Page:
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Comment Re:Sling me a kipper, I'll be back for breakfast (Score 1) 112 112

Honestly cable should be crystal clear.

Of course the best part of all this is that to keep with the bazillion different cable channels out there, and the limited (125 or so) RF channels that they also have to share with cable modems, they try to cram as many sub-channels on the same RF channel as possible, at least 10 or so for SD channels, re-compressing them to lower quality. Meanwhile, my antenna gets a full-quality HD signal that maybe only has to share with one or two SD channels. (FWIW, I think cable QAM gives twice the bit rate per channel as antenna ATSC, but still.)

Comment Re:DC power (Score 4, Informative) 191 191

The main advantage of AC is that you can use higher voltages safely, and higher voltages mean higher wattage with the same wires. And bigger wires are more expensive.

AC versus DC load breaking comparison with a knife switch

That was 220 volts, but 110 volts isn't much better on the DC side. There's a reason why DC-powered telecoms equipment uses 48 volts; much more than that and switches start arcing.

Ohmic loss is an issue when DC power is transmitted over power lines, but not so much when the DC is generated in the same building (solar panels, etc.).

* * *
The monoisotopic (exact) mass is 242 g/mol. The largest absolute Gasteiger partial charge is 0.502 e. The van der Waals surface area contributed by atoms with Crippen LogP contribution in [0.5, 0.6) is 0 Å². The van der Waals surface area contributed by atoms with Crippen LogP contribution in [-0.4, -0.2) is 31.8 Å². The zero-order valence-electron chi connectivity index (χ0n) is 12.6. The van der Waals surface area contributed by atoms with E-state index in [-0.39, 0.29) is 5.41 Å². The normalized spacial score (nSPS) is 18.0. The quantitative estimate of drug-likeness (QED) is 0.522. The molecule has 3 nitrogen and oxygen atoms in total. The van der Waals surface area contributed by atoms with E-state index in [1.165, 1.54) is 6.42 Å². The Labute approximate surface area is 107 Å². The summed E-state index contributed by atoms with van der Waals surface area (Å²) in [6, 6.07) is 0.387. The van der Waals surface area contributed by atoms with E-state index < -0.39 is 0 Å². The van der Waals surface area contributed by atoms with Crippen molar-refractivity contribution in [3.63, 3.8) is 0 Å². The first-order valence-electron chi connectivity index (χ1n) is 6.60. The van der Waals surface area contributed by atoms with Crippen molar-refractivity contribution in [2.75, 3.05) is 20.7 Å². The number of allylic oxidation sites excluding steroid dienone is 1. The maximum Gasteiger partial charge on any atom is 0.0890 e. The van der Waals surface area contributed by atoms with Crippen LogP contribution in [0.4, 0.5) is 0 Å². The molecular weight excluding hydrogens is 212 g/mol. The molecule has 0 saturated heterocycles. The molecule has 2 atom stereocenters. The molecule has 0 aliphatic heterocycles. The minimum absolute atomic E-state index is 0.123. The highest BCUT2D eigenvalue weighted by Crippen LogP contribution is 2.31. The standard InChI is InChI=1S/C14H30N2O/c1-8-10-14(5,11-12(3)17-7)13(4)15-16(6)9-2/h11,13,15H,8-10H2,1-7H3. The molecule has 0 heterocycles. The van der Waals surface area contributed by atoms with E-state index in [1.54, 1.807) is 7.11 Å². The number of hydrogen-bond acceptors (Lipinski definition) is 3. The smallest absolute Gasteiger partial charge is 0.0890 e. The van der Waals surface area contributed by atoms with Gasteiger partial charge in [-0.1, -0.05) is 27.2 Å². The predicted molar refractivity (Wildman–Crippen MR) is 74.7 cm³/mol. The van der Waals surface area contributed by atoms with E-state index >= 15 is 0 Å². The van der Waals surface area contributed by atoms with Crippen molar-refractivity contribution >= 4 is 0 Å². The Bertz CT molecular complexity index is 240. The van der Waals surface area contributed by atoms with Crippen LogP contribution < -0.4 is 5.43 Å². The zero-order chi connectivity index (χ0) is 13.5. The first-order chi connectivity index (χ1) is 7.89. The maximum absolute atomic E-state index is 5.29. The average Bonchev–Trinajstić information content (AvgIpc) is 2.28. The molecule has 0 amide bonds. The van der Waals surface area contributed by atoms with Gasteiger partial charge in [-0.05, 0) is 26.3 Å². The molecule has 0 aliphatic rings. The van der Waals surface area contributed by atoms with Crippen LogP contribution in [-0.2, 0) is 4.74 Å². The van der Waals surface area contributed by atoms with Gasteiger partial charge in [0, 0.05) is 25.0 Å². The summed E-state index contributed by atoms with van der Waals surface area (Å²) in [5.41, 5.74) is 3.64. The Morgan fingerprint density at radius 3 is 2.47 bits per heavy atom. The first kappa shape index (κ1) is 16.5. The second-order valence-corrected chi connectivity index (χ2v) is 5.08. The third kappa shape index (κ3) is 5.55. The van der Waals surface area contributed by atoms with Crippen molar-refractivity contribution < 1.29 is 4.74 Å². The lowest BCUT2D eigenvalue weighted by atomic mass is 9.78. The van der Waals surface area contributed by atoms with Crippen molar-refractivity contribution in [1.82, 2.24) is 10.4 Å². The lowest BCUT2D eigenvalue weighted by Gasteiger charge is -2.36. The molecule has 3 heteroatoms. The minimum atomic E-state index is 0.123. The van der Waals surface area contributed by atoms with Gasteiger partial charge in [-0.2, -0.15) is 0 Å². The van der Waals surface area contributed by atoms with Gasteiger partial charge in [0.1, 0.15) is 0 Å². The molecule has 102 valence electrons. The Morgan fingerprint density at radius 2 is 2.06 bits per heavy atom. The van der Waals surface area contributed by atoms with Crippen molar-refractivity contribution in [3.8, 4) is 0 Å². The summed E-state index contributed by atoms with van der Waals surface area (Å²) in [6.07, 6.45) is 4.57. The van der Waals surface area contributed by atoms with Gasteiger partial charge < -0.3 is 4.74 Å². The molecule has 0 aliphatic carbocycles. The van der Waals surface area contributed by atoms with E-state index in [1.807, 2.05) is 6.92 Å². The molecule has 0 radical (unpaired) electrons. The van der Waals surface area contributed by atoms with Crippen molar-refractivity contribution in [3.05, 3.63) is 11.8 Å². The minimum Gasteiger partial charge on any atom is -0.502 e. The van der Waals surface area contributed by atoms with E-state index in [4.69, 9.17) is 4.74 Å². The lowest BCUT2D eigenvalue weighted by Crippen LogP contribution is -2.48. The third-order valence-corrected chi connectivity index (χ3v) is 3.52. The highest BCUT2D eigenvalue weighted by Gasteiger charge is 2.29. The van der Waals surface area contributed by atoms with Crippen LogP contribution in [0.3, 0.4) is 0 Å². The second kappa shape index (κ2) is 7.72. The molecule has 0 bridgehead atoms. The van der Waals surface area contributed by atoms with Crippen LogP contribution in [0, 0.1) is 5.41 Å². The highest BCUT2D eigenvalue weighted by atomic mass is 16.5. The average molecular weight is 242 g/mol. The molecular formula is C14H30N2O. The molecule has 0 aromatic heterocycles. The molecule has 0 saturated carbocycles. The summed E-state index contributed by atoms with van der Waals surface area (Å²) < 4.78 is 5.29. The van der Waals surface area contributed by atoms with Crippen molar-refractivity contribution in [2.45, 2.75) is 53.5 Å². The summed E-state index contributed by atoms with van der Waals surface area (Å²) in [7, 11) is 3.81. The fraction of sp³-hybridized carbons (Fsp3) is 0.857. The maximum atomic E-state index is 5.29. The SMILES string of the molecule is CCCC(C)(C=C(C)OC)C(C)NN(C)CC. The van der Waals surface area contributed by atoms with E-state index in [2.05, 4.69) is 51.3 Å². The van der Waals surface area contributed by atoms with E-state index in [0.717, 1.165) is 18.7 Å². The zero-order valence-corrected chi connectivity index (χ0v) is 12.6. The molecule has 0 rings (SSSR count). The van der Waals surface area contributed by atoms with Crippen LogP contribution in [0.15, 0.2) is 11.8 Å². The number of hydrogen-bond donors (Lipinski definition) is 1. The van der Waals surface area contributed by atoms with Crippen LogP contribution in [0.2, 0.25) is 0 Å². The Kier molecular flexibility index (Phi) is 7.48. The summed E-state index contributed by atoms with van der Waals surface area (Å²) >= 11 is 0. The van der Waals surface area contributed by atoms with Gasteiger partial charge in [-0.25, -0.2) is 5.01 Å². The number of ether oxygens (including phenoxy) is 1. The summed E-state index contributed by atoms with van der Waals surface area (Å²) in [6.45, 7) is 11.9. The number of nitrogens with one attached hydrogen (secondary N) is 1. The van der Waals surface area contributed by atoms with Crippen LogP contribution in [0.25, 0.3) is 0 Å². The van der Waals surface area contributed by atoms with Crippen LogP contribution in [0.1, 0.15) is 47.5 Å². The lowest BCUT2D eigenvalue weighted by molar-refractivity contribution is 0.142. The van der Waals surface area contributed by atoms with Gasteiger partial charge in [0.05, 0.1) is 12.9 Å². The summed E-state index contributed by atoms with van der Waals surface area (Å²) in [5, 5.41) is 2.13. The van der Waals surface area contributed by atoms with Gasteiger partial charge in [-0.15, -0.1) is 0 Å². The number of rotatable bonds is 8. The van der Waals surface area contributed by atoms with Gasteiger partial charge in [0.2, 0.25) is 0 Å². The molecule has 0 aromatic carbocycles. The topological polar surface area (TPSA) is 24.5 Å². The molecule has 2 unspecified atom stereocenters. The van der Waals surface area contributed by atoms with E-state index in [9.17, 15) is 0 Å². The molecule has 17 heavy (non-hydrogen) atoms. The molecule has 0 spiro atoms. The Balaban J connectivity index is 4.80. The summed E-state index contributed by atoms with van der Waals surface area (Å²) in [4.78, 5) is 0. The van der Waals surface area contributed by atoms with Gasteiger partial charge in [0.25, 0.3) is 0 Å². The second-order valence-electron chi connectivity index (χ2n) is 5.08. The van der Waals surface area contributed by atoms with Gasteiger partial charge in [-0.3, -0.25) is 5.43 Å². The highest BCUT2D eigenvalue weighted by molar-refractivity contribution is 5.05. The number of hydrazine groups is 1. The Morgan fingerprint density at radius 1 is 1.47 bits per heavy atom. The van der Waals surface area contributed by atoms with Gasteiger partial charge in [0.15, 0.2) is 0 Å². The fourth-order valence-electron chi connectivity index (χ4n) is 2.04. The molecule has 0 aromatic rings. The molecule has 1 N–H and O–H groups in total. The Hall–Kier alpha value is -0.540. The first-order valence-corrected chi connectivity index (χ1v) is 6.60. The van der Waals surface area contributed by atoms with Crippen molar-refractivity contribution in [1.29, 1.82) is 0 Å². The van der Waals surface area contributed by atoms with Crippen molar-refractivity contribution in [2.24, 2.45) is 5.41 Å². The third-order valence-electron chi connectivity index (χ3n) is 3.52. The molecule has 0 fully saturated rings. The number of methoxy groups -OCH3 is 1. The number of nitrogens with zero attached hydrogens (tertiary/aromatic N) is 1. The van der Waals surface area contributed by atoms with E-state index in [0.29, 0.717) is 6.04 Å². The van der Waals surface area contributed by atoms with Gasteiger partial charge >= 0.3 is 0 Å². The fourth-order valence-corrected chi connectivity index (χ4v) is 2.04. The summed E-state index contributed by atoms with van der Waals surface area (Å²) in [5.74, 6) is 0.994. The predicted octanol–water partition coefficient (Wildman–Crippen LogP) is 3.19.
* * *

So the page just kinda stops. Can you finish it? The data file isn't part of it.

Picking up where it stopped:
Comment Re:Danger keys (Score 1) 641 641

At work I have to use Windows. (At home I use a MacBook Pro so there are basically no danger keys.) While currently I only have the keycaps for F1 and INS removed, in the past I have also pulled F12, caps lock, and the Windows/menu keys. I just leave them in a small plastic bag next to the keyboard.

I don't know how you missed the Windows menu key, since it yanks focus away from your current program if it gets tapped by accident, then you have to waste time getting back to normal. It's almost as bad as F1.

The insert key is bad if you have an editor that tries to implement "overwrite mode" in a mouse-based text editor, which is pretty silly. It can also rarely get engaged by pressing the keypad zero key under certain conditions. (like with the shift key hald down, I think)

Actually there is one important danger key with OS X. I don't know why UI implementers insist on being able to do all sorts of file manipulation functions in contexts where you are supposed to be selecting or viewing a file (instead of, you know, switching to the file manager program), but they do. Windows goes out of its way to support moving and deleting files when you need to select a file, and various OS X programs insist on deleting a file whenever you hit command-delete (aka command-backspace).

The problem is that command-plus and command-minus are used for zoom in and out. (Very useful in the image viewer.) Be off by one key when zooming in, and your file is suddenly moved to the trash, and its window (if it has one) closes. In a file viewer program. WITH NO UNDO AVAILABLE. WTF. Now you get to fish it out and put it back where it belongs. At least it also insists on playing a (non-configurable!) sound when it does that, so you can have some idea that something has happened.

Any program which runs right is obsolete.